21. Injunctions / summary suits(contd….) According to the appellants, an agent of theirs in Gujarat informed them of the infringement of their patent by the respondents early in October 2005 and on the 17th of the same month, an infringement suit along with a prayer for ad-interim relief was filed in the District Court, Surat, which was granted ex-parte the next day. Following this, the respondents filed for an appeal in the Gujarat High Court against the injunction, exactly a week after the grant of the injunction. The following day, the injunction was vacated by a Single Judge, with the observation that “in case the respondents feel that the impugned gabions are different than (from) the patented SRG invention of the appellant, the respondents were free to manufacture and sell the impugned gabions”. The respondents were then directed to maintain accounts of such manufacture and sale.Consequent to the filing of a counterclaim by the respondents for revocation of the patent, the suit was transferred to the High Court (under proviso to s.104) along with an application by the appellants to quash the Single Judge’s order. GNAs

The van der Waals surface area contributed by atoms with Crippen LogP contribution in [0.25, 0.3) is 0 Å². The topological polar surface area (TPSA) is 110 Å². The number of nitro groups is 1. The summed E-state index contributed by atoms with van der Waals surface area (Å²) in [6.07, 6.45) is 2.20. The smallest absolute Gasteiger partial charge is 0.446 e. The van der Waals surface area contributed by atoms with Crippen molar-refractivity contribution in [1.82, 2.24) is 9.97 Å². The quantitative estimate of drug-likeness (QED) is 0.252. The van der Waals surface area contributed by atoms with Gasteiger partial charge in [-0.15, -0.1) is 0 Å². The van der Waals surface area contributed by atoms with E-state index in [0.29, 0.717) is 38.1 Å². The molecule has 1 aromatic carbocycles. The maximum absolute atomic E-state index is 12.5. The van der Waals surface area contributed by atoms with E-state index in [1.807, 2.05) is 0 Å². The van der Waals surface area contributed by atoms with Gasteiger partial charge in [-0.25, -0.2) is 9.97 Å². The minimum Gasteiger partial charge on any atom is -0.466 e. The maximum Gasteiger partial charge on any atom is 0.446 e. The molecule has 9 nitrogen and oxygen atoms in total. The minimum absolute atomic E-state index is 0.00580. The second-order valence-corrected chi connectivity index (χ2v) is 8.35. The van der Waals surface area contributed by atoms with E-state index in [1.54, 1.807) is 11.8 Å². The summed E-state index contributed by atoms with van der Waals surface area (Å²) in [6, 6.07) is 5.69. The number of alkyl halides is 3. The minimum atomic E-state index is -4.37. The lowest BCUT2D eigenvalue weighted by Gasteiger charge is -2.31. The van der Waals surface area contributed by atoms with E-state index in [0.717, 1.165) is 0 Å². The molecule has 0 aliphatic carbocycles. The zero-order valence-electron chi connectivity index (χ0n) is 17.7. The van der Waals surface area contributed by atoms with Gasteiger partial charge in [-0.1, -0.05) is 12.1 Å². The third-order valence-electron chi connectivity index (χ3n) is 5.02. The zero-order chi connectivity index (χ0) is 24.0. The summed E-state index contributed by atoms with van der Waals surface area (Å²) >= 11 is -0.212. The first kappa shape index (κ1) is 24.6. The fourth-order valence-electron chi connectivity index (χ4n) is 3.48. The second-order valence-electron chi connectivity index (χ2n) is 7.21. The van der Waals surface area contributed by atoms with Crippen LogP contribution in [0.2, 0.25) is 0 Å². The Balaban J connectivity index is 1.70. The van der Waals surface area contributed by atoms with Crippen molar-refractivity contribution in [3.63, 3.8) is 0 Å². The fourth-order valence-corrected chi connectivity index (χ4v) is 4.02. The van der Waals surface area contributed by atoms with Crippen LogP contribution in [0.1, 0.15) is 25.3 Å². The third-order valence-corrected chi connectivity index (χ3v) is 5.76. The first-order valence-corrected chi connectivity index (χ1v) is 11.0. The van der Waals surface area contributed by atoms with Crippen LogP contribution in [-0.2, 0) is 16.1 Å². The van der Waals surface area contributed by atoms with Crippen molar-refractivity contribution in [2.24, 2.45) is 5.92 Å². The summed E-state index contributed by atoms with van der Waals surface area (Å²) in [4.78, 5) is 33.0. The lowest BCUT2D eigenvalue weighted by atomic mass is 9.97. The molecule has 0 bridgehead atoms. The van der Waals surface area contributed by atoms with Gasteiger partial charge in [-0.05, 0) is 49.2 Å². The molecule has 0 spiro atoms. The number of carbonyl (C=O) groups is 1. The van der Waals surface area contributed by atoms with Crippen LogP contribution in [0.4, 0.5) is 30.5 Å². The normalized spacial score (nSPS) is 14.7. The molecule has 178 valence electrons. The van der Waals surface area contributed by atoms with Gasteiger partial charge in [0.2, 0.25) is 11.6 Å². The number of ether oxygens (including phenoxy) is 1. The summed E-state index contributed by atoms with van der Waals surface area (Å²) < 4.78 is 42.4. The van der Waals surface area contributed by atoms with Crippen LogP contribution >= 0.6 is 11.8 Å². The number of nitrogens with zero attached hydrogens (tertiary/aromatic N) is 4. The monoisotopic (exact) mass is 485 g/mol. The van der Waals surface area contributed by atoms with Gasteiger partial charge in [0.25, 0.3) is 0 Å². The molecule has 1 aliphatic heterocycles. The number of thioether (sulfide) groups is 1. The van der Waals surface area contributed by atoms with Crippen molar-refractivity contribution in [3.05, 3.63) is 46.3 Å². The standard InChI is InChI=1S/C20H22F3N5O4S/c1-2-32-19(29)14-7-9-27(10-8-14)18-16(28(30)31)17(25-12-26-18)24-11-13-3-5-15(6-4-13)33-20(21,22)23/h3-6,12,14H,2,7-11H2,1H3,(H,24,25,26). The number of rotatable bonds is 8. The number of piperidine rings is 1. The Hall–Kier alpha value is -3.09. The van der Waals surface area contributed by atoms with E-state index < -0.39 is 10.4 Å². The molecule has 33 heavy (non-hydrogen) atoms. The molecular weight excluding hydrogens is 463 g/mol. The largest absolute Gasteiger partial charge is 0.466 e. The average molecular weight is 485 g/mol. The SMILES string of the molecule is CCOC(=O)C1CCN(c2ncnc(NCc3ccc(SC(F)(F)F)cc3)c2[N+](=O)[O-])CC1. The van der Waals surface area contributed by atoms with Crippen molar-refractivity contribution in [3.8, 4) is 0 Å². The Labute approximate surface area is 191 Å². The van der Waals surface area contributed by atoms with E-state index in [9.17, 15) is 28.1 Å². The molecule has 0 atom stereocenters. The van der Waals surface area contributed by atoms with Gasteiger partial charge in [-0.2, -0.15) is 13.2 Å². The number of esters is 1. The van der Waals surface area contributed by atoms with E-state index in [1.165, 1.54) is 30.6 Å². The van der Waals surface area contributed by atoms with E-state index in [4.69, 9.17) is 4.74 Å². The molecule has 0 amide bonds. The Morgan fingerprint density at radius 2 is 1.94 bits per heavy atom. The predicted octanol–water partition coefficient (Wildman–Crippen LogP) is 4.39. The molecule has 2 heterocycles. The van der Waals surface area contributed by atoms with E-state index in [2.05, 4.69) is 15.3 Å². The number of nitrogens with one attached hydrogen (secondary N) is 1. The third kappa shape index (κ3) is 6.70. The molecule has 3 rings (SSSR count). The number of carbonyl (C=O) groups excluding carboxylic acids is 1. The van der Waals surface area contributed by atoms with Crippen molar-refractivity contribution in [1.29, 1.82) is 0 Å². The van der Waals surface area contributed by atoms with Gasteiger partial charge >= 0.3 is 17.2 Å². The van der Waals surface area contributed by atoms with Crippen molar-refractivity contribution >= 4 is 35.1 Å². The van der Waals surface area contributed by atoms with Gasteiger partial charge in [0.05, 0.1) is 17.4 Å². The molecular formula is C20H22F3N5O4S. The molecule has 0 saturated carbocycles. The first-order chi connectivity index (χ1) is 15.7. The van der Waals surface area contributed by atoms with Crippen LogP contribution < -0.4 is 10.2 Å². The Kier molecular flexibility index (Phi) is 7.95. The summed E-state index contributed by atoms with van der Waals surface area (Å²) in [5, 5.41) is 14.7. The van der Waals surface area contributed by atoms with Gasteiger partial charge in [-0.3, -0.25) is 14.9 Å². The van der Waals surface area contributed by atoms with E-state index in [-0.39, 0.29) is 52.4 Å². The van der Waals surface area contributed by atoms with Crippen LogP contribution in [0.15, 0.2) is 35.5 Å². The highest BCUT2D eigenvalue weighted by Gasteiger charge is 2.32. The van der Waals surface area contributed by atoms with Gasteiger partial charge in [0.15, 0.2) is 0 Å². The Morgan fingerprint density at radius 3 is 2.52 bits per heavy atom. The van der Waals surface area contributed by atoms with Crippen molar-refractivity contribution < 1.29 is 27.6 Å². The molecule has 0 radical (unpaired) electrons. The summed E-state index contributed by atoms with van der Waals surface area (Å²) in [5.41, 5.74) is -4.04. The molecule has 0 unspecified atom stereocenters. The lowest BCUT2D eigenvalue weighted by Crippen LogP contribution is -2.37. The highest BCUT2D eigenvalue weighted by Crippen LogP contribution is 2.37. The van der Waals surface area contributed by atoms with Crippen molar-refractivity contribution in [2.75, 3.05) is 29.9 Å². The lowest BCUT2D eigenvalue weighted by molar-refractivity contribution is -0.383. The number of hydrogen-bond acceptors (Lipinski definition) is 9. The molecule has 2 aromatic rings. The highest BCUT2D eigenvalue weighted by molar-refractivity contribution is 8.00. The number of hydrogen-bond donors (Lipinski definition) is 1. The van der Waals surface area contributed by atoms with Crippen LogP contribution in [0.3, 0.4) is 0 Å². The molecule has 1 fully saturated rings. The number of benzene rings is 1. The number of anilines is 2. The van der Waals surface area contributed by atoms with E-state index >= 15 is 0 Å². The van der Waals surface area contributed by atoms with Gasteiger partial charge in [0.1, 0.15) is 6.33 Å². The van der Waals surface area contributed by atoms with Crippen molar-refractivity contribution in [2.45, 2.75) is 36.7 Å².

22. THANK YOU !